The boar was almost on top of me. Its breath steamed in clouds. Snow spilled around its legs, bits of frozen black earth sliced up in all that white. I had one of those interminable moments where you have all the time in the world to watch death come for you. White boar, white snow, white tusks, all aglow in the moonlight, except for the rich black earth that marred the whiteness with dark scars. The boar gave that horrible screaming squeal again.

Its thick winter coat looked so soft. It was going to look soft while it gored me to death and trampled me into the snow.

I reached behind me, feeling for a tree branch, anything to pull myself up out of the snow. Something brushed my hand, and I grabbed it. Thorns cut into my hand. Thorn-covered vines filled the space between the trees. I used the vines to drag myself to my feet. The thorns were biting into my hands, my arms, but they were all I could grasp. The boar was so close, I could smell its scent, sharp and acrid on the cold air. I would not die lying in the snow.

The thorns bled me, spattered the white gown with blood, the snow covered in minute crimson drops. The vines moved under my hands like something more alive than a plant. I felt the boar’s breath like heat on the back of my body, and the thorny vines opened like a door. The world seemed to spin, and when I could see again, be sure of where I was again, I was standing on the other side of the thorns. The white boar hit the vines hard and fast, as if it expected to tear its way through. For a moment I thought it would do just that; then it was in the thorns, slowing. It stopped rushing forward and started slashing at the vines with its great snout and tusks. It would tear them out, trample them underfoot, but its white coat was bedecked with tiny bloody scratches. It would break through, but the thorns bled it.

I’d never owned any magic in dream, or vision, that I didn’t own in waking life. But I had magic now. I wielded the hand of blood. I put my bleeding hand out toward the boar and thought, Bleed. I made all those small scratches pour blood. But still the beast fought through the thorns. The vines ripped from the earth. I thought, More. I made a fist of my hand, and when I opened it wide, the scratches slashed wide. Hundreds of red mouths, gaping on that white hide. Blood poured down its sides, and now its squeal was not a scream of anger, or challenge. It was a squeal of pain.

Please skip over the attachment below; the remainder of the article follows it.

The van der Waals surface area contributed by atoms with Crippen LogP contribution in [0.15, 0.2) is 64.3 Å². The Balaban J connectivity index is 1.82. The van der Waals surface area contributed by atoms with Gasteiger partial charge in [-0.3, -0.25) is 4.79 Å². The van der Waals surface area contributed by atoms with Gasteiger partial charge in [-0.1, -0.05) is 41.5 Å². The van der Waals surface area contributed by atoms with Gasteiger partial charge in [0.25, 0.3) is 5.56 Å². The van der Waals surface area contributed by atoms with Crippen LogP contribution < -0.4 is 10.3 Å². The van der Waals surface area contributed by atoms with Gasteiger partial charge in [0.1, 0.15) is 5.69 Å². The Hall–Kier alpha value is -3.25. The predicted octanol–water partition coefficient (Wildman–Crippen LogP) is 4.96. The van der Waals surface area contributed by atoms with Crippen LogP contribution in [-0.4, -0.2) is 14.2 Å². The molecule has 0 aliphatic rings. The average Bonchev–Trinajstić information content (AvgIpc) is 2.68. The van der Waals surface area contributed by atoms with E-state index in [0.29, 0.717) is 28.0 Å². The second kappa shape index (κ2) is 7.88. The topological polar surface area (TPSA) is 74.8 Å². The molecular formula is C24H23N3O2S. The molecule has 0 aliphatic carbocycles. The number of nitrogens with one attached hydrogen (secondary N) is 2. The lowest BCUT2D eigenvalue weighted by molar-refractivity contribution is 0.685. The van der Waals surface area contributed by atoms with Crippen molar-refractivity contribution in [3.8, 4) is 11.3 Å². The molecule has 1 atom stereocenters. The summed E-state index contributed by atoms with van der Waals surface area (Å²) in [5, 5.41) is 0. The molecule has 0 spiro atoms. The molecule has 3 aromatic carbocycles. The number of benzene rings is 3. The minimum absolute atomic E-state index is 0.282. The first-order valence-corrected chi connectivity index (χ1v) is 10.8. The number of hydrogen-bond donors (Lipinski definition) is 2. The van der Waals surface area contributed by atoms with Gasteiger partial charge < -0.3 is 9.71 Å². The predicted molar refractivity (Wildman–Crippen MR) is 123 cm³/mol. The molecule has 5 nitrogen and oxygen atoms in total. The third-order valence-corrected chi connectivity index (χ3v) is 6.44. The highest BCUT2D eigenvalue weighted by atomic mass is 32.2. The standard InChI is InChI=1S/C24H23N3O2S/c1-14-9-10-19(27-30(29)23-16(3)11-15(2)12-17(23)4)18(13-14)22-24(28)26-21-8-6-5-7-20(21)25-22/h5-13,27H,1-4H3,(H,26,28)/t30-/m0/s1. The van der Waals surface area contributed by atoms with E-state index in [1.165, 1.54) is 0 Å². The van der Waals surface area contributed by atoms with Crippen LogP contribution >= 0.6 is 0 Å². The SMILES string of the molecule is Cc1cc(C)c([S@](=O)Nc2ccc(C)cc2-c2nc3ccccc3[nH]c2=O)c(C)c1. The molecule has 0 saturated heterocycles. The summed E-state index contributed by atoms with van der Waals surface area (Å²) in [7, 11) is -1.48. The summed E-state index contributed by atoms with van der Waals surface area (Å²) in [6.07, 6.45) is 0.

The vines tightened around it of their own accord. The boar’s knees buckled, and the vines roped it to the frozen ground. It was no longer a white boar, but a red one. Red with blood.

There was a knife in my hand. It was a shining white blade that glowed like a star. I knew what I needed to do. I walked across the blood-spattered snow. The boar rolled its eyes at me, but I knew that if it could, even now, it would kill me.

I plunged the knife into its throat, and when the blade came out, blood gushed into the snow, over my gown, onto my skin. The blood was hot. A crimson fountain of heat and life.

The blood melted the snow down to rich black earth. From that earth came a tiny piglet, not white this time, but tawny and striped with gold. It was colored more like a fawn. The piglet cried, but I knew there would be no answer.

I picked it up, and it curled up in my arms like a puppy. It was so warm, so alive. I wrapped the hooded cloak I now wore around us both. My gown was black now, not black with blood, but simply black. The piglet settled into the soft warm cloth. I had boots that were lined with fur, soft and warm. The white knife was still in my hand, but it was clean, as if the blood had burned away.

From the Hardcover edition.

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4.2 out of 5 based on 0 ratings. 513 reviews.
TeensReadToo More than 1 year ago
Amazingly enough, I enjoyed MISTRAL'S KISS. After the farce that has become the Anita Blake series, I was worried that the Meredith Gentry series would inevitably take the same downhill dive. Thankfully, that wasn't the case.

This book is enjoyable, and does actually contain a plot. There are some negatives, of course, the first of which is the length of the book itself--or, more accurately, the lack of length. At only 212 pages, this story is 100+ pages shorter than the other books in the series. It would have made much more sense to make MINSTRAL'S KISS another 10 chapters or so in the previous book, A STROKE OF MIDNIGHT, rather than a stand-alone book.

Also, the book only covers a few hours, from midnight until dawn following the assassination attempt on Merry's life that came about in A STROKE OF MIDNIGHT. I had noticed with the Anita Blake series that the time frames for each book were becoming shorter each time, and such now seems to be the case with this series, as well.

The sex doesn't bother me in this series, either, since the entire "background" of the main plot line is that Merry must become pregnant before her cousin Cel impregnates someone to take the throne. Although the first 70+ pages of MISTRAL'S KISS are a sex scene, with yet again multiple partners, it does actually make sense to the story.

My biggest complaint about the book, by far, is the fact that there is a major, major, MAJOR development at the end of the book that is only given a passing explanation. In less than two paragraphs, a huge event takes place, and yet Ms. Hamilton only devotes a few words to it--almost as an afterthought. Logically speaking, this should imply that the next book in the series will expound on that event, but if you've been following either of the author's series lately, you'd know by now that Ms. Hamilton doesn't always seem to write logically.

Overall, I did enjoy the story, much more so than the last Anita Blake novel. It won't take you long to read this (it took me less than two hours), and you won't see a whole lot of progression, but the editing is tighter with this book, and you'll definitely appreciate a dose of the faery world.
izzyKC More than 1 year ago
I love this series. The story line is so original. The way Hamilton writes is wonderful. It's hard to keep up with all the characters, but other then that its great. Can't wait to finish all of them